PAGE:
4. Ensuring a system exists to control and issue the inventory
  5. Implementing a team of customer service representatives to take orders and interface with end customers, including Internet live chat to answer questions and provide recommendations. Ensuring assembled laptops are adequately packaged for transportation and reliable carriers are used to deliver the final laptop and associated peripheral.

Sometimes reverse logistics might occur, which require that products (in this case, the laptop) returned by the customers travel in the opposite direction through the supply chain. Reverse logistics is a necessary process for product returns resulting from products that are defective, products that require an upgrade or refurbishment, preventive maintenance, or even product recalls stemming from safety or environmental concerns. Typically, customers will interact with the customer service department to determine the nature of a problem, and customer service personnel will issue a return material authorization along with shipping instructions and other details.

Supply Chain Management (SCM)?

SCM is a comprehensive approach to the management of the entire flow of data, information, materials, and services of the individual supply chain function previously mentioned. The ability to link these functions and integrate them with other elements in the business process is dictated by the overall management strategy. Therefore, the management of the supply chain cannot be viewed as an independent, standalone organization and must be arranged to work in concert with other business processes, functions, and departments.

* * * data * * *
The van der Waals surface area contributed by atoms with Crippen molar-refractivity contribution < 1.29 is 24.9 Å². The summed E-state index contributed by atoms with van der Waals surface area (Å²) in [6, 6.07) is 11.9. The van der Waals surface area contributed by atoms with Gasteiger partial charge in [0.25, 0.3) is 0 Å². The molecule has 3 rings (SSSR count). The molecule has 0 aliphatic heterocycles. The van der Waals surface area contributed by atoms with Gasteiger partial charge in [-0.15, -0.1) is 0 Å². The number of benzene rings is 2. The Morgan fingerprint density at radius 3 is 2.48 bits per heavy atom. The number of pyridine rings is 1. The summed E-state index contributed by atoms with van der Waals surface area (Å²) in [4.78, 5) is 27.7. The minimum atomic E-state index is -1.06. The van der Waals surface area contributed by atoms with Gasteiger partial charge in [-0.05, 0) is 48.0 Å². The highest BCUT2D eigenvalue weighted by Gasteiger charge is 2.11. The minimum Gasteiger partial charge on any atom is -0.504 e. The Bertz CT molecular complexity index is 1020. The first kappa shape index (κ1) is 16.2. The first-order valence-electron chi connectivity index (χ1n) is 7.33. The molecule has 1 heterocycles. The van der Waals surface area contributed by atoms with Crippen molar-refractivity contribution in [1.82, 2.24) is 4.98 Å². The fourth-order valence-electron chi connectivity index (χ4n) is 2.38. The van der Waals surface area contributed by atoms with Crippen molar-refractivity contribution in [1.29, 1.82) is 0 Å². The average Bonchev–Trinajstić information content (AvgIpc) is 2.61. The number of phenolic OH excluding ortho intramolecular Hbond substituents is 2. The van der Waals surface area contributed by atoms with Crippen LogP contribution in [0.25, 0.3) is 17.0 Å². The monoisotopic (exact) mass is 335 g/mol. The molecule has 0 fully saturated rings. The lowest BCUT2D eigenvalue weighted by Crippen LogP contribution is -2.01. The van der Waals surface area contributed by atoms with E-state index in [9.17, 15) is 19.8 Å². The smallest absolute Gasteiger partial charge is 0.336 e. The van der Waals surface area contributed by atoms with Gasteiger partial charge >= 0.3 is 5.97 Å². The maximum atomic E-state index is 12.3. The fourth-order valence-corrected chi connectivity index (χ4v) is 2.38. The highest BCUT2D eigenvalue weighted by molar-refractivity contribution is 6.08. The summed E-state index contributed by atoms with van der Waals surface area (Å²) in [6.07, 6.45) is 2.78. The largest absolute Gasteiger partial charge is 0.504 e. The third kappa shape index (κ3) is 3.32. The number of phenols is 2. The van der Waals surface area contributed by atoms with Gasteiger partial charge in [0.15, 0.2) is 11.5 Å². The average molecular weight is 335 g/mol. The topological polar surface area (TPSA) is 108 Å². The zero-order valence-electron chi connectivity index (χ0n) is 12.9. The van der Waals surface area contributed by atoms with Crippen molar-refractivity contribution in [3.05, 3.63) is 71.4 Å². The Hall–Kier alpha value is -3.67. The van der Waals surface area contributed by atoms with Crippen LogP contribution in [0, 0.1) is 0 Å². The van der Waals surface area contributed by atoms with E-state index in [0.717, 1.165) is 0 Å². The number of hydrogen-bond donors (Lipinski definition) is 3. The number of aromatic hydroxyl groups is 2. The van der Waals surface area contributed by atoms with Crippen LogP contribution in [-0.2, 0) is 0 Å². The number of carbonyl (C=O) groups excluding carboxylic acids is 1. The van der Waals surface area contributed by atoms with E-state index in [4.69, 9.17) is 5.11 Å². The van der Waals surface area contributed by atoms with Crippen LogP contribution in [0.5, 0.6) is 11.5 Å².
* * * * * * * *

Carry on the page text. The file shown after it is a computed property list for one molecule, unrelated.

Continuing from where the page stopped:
The Council of Supply Chain Management Professionals (CSCMP) is a professional organization that supports the professional development of its worldwide membership. As defined by CSCMP,

“Supply Chain Management encompasses the planning and management of all activities involved in sourcing and procurement, conversion, and all logistics management activities. Importantly, it also includes coordination and collaboration with channel partners, which can be suppliers, intermediaries, third-party service providers, and customers. In essence, supply chain management integrates supply and demand management within and across companies. Supply Chain Management is an integrating function with primary responsibility for linking major business functions and business processes within and across companies into a cohesive and high-performing business model. It includes all of the logistics management activities noted above, as well as manufacturing operations, and it drives coordination of processes and activities with and across marketing, sales, product design, and finance and information technology.” (CSCMP, 2014)

SCM takes into consideration activities involved in confirming that products from the raw material stage are turned into finished products and delivered to customers. These activities include:
  1. Sourcing of raw material and parts,
  2. Manufacturing and assembling,
  3. Warehousing and controlling inventory,
  4. Entering and managing orders,
  5. Finishing, customizing, and packaging,
  6. Distributing across all channels,
  7. Delivering to final customers,
  8. Managing relationships with suppliers,
  9. Managing relationships with customers,
  10. Maintaining the information systems necessary to monitor the above activities.

SCM thus coordinates and integrates these activities into a continuous process, linking the entities together to ensure supply chains are competitive and satisfy customers with the right products at the right prices.

Fahad Mahmud 
Lecturer (Technical), SKTEC 
Department of textiles, Ministry of Textiles & Jute

0 thoughts on “Supply Chain & Supply Chain Management | Examples in Use”

  1. Best practice in supply chain management starts with the basics of management. Cargowise support is largely based on the concept of efficiency in operation and eliminating waste and unnecessary expense. When expenses are reduced for a given level of revenue, profits increase. A few common aspects for succeeding in supply chain management are improving delivery times, reducing errors, and better customer service.